Saturday evening, I was in Sanderson, Texas, pondering where to go next. Then it hit me. Tomorrow was May 5 -- Cinco de Mayo, commemorating the Mexican army's victory over the French in 1862.
No less an authority than USA Today says one of the 10 best places in America to celebrate Cinco de Mayo is Market Square in San Antonio -- and I was only 275 miles away.
The day's ride began in Sanderson (A), crossed the Pecos and then the Amistad Reservoir near Del Rio (B), and ended in San Antonio (C).
There's not much to look at between Sanderson and San Antonio except the Pecos River, the Amistad Reservoir in Del Rio and these old- and new-style windmills.
The mesquite got taller the further east I got, but the scenery was still your basic desert until I reached Uvalde, where suddenly there was enough water to grow corn.
Next stop, San Antonio.
I checked in at the Alamo Motel on Commercial Street next to a huge cemetery and, following USA Today's advice, headed down to Market Square, where I found a big, enthusiastic crowd dancing and drinking in the street.
Is it ironic that Hispanic people wear Frito Bandito mustaches to celebrate their heritage?
There was dancing in the street.
Gorditas were being grilled on the spot.
Blended margaritas were being consumed in abundance. This one froze my brain at least three times.
Artists were drawing absurd caricatures and people were buying them.
The street was packed -- and it was still early.
A few people were wearing absurdly huge sombreros, but only paying customers were allowed to relieve themselves.
Deaths heads and Mr. Smiley Face necklaces -- how's that for juxtaposition?
An artist was selling Dia de los Muertos paintings.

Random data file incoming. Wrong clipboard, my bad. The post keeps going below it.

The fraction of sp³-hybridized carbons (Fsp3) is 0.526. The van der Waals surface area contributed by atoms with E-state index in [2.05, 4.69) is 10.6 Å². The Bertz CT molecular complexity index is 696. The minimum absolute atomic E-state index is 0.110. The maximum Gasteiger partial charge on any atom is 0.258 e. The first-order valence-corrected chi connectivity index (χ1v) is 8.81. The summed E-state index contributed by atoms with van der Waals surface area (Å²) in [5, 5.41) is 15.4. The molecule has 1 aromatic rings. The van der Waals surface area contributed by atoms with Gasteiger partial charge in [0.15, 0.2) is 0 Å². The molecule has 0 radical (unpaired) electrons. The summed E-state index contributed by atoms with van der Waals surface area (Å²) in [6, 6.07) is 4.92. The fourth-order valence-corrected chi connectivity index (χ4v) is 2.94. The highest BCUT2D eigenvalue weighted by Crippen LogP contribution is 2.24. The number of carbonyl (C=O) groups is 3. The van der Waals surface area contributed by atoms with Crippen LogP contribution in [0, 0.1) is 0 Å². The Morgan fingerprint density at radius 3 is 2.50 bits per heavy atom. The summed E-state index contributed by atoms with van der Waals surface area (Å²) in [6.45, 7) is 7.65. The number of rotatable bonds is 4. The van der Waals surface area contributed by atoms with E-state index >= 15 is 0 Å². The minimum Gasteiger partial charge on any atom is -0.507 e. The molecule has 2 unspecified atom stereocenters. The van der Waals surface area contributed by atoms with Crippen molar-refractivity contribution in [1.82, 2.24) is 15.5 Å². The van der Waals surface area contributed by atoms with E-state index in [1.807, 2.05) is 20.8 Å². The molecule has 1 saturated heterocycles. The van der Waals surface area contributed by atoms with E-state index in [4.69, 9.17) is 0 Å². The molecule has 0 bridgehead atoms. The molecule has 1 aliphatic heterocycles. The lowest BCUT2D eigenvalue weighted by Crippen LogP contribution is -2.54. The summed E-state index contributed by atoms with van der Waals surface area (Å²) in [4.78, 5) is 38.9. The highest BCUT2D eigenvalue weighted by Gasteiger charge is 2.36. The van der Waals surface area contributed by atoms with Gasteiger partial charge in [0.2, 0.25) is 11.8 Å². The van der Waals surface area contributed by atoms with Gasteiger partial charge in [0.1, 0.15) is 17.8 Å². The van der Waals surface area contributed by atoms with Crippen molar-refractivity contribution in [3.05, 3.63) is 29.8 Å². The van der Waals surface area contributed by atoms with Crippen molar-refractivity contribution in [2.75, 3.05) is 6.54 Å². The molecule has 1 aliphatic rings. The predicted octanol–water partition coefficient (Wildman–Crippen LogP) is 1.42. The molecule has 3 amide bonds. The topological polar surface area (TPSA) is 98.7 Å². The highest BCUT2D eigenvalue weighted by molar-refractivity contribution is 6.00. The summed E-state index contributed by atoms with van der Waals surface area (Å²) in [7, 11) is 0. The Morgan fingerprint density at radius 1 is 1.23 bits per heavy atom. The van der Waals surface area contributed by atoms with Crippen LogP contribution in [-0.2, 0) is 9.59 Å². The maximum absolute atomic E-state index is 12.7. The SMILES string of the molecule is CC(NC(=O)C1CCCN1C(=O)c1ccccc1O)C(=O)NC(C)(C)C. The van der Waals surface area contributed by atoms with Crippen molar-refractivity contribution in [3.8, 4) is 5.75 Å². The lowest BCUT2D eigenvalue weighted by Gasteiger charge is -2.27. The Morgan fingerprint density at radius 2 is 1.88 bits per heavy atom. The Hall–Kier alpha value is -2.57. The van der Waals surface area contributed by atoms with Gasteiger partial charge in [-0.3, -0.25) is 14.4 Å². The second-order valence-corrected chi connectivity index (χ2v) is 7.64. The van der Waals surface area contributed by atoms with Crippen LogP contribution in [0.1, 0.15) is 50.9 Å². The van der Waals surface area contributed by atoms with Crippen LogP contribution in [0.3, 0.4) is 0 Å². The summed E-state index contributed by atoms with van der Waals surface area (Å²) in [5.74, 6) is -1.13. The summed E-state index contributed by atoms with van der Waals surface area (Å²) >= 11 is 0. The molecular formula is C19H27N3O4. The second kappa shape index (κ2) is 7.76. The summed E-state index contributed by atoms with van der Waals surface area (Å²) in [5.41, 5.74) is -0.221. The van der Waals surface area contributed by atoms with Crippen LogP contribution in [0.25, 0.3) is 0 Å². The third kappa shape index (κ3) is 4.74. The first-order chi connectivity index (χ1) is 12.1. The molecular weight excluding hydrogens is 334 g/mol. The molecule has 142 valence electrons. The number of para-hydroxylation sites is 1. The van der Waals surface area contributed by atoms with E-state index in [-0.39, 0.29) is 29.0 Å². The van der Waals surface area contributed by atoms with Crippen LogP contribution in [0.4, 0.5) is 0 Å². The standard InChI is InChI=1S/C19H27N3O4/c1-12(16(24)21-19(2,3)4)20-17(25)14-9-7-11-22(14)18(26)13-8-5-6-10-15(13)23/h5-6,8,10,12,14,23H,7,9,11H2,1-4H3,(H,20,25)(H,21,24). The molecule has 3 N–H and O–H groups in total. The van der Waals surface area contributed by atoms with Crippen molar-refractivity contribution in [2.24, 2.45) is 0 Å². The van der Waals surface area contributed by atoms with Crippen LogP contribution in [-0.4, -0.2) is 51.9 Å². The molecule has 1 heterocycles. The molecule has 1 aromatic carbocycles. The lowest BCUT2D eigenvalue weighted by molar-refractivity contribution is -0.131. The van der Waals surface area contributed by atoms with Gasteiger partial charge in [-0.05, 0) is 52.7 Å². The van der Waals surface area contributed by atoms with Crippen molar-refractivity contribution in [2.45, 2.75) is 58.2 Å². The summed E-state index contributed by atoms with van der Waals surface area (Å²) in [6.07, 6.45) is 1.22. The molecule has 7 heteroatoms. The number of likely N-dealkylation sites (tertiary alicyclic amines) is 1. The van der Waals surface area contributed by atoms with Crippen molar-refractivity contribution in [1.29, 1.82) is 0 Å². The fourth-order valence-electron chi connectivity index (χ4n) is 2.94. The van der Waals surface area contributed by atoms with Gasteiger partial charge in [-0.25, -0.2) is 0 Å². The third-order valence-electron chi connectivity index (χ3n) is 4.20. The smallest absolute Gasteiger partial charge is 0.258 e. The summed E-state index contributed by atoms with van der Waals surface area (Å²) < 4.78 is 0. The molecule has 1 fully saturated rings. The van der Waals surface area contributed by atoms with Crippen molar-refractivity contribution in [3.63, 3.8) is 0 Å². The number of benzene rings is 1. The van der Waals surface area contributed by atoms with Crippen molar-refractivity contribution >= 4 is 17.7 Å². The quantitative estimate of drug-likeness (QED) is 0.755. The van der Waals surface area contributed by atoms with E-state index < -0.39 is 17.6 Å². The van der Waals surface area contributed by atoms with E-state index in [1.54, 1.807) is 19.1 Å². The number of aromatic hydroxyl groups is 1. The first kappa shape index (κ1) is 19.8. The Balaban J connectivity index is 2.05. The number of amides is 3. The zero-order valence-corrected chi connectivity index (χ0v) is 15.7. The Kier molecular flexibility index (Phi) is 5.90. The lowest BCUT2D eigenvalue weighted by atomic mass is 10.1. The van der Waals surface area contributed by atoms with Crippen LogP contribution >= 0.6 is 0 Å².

There were Nacho Libre wrestler masks, just in time for Halloween.
Buying photos of yourself and your friends dressed up like banditos was popular -- complete with fake mustaches, sombreros and bandoliers.
A mustache is the perfect accessory for a halter top.
No blow-up jumping house for these kids. They get a mini mechanical bull to ride.
Nothing's funnier than seeing somebody else get thrown and gored.
Cowboy hats and First Communion outfits.
A Cinco de Mayo Elvis impersonator posed with the kid with a Mohawk.
Spurs fans watched little kids getting tossed off the mechanical bull.
A hot, sunny day and a cold cerveza -- it doesn't get any better.
I switched from brain freezing margaritas to a tall Dos Equis with lime and salt.
The afternoon had warmed right up, so it was time for some Mexican food and another Margarita. This time it was on the rocks -- no brain freeze.
The Lone Star flies high over downtown San Antonio.
A piper serenaded the Sunday afternoon strollers near the Alamo.
The old mission still brings in the crowds.
A visitor to the Alamo Plaza finds a spot to read at the foot of the memorial, which lists all 185 Texans who died defending the old fortress.
No, that's not Fess Parker. It's the real David Crockett.
A tourist couple poses in front of the Alamo.
River Walk winds through the downtown area, lined with shops, bars and restaurants.
River boats ply the River Walk.